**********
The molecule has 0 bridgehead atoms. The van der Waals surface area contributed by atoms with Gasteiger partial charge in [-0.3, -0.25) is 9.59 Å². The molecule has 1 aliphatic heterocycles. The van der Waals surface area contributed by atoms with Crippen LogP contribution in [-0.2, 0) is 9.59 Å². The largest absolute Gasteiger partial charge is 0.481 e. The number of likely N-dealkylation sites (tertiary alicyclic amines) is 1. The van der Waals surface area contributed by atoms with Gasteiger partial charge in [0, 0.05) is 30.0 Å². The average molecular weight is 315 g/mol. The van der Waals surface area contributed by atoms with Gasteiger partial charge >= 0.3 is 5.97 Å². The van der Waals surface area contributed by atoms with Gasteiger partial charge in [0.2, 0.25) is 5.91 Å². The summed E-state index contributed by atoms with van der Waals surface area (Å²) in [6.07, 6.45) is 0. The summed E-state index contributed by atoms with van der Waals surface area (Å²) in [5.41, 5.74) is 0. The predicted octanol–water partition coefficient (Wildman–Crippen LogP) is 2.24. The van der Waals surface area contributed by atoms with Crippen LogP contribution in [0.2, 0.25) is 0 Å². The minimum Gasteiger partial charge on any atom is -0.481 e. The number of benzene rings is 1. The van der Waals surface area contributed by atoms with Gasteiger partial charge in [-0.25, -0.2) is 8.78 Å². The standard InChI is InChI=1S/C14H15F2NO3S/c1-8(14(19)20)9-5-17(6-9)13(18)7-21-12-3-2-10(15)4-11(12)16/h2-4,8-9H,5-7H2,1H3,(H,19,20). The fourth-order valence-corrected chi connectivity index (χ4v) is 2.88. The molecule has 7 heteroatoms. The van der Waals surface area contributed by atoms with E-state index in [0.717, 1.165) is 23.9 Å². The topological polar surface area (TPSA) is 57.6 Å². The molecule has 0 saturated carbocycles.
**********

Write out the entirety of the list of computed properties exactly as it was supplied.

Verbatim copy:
The molecule has 0 bridgehead atoms. The van der Waals surface area contributed by atoms with Gasteiger partial charge in [-0.3, -0.25) is 9.59 Å². The molecule has 1 aliphatic heterocycles. The van der Waals surface area contributed by atoms with Crippen LogP contribution in [-0.2, 0) is 9.59 Å². The largest absolute Gasteiger partial charge is 0.481 e. The number of likely N-dealkylation sites (tertiary alicyclic amines) is 1. The van der Waals surface area contributed by atoms with Gasteiger partial charge in [0, 0.05) is 30.0 Å². The average molecular weight is 315 g/mol. The van der Waals surface area contributed by atoms with Gasteiger partial charge >= 0.3 is 5.97 Å². The van der Waals surface area contributed by atoms with Gasteiger partial charge in [0.2, 0.25) is 5.91 Å². The summed E-state index contributed by atoms with van der Waals surface area (Å²) in [6.07, 6.45) is 0. The summed E-state index contributed by atoms with van der Waals surface area (Å²) in [5.41, 5.74) is 0. The predicted octanol–water partition coefficient (Wildman–Crippen LogP) is 2.24. The van der Waals surface area contributed by atoms with Crippen LogP contribution in [0.2, 0.25) is 0 Å². The minimum Gasteiger partial charge on any atom is -0.481 e. The number of benzene rings is 1. The van der Waals surface area contributed by atoms with Gasteiger partial charge in [-0.25, -0.2) is 8.78 Å². The standard InChI is InChI=1S/C14H15F2NO3S/c1-8(14(19)20)9-5-17(6-9)13(18)7-21-12-3-2-10(15)4-11(12)16/h2-4,8-9H,5-7H2,1H3,(H,19,20). The fourth-order valence-corrected chi connectivity index (χ4v) is 2.88. The molecule has 7 heteroatoms. The van der Waals surface area contributed by atoms with E-state index in [0.717, 1.165) is 23.9 Å². The topological polar surface area (TPSA) is 57.6 Å². The molecule has 0 saturated carbocycles.